Keywords: business cycles,economic forecasting,expectation formation,financial frictions,macroeconomic modelling
    JEL: C32 C53 E37
    Date: 2018
  7. By: Pascal Paul (Federal Reserve Bank of San Francisco)
    Abstract: To understand the determinants of financial crises, previous research focused on developments closely related to financial markets. In contrast, this paper considers changes originating in the real economy as drivers of financial instability. Based on long-run historical data for advanced economies, I find that rising top income inequality and low productivity growth are robust predictors of crises – even outperforming wellknown early-warning indicators such as credit growth. Moreover, if crises are preceded by such developments, output declines more during the subsequent recession. In addition, I show that asset booms explain the relation between income inequality and financial crises in the data.
    Date: 2018
  8. By: Sandra Eickmeier; Benedikt Kolb; Esteban Prieto
    Abstract: Bank capital regulations are intended to enhance financial stability in the long run, but may, in the meanwhile, involve costs for the real economy. To examine these costs we propose a narrative index of aggregate tightenings in regulatory US bank capital requirements from 1979 to 2008. Anticipation effects are explicitly taken into account and found to matter. In response to a tightening in capital requirements, banks temporarily reduce business and real estate lending, which temporarily lowers investment, consumption, housing activity and production. A decline in financial and macroeconomic risk helps sustain spending in the medium run. Monetary policy also cushions negative effects of capital requirement tightenings on the economy.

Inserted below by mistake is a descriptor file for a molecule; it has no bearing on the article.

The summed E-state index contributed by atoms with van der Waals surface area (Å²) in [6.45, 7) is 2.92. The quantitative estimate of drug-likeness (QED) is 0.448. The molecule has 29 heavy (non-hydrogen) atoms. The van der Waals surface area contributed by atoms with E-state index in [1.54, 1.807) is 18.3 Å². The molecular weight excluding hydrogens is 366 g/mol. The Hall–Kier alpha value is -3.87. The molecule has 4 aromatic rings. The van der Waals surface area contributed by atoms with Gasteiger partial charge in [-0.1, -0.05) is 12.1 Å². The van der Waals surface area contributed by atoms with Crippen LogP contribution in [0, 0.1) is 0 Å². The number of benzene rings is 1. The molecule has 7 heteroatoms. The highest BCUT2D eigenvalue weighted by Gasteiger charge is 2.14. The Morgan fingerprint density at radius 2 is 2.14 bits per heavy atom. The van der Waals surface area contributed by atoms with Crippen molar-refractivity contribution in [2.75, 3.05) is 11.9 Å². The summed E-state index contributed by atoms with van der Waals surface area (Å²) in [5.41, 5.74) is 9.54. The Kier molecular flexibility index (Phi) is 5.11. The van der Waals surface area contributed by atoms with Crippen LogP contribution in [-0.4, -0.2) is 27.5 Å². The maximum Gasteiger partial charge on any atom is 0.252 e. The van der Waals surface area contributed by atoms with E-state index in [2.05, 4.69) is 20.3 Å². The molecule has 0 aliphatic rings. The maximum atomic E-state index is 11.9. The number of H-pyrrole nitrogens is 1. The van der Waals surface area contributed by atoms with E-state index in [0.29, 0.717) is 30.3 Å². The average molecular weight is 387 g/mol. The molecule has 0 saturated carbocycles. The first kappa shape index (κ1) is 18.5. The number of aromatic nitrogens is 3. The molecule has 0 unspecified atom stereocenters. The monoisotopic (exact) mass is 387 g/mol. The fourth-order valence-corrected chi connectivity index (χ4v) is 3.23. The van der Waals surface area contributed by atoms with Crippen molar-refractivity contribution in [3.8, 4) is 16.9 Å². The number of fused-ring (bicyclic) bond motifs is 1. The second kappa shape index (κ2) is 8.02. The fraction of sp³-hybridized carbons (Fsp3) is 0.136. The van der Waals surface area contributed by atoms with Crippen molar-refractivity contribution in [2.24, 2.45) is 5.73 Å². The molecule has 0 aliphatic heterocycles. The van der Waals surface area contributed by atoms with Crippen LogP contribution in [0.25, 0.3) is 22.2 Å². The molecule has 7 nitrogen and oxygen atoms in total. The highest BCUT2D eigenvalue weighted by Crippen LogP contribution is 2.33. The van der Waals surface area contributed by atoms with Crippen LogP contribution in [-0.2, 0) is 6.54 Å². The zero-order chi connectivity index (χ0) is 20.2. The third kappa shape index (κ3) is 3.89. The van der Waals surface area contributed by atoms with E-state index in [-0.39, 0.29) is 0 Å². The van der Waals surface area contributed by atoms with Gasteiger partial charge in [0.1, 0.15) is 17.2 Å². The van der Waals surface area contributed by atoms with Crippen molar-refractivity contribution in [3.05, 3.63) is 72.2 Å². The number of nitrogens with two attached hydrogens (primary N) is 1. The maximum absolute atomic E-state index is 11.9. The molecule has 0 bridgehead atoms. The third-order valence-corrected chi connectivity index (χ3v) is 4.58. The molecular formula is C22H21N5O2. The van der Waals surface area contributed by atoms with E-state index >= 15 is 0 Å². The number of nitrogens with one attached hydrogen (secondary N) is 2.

Keywords: Narrative Approach, Bank Capital Requirements, Local Projections
    JEL: G28 G18 C32 E44
    Date: 2018–09
  9. By: Ordoñez, Guillermo; Piguillem, Facundo
    Abstract: The U.S. economy has recently experienced a large increase in life expectancy and in shadow banking activities. We argue that these two phenomena are intimately related. Agents rely on financial intermediaries to insure consumption during their uncertain life spans after retirement. When they expect to live longer, they rely more heavily on financial intermediaries that are riskier but offer better insurance terms - including shadow banks. We calibrate the model to replicate the level of financial intermediation in 1980, introduce the observed change in life expectancy and show that the demographic transition is critical in accounting for the boom in both shadow banking and credit that preceded the recent U.S. financial crisis. We compare the U.S. experience with a counterfactual without shadow banks and show that they may have contributed around 0.6GDP to output, four times larger than the estimated costs of the crisis.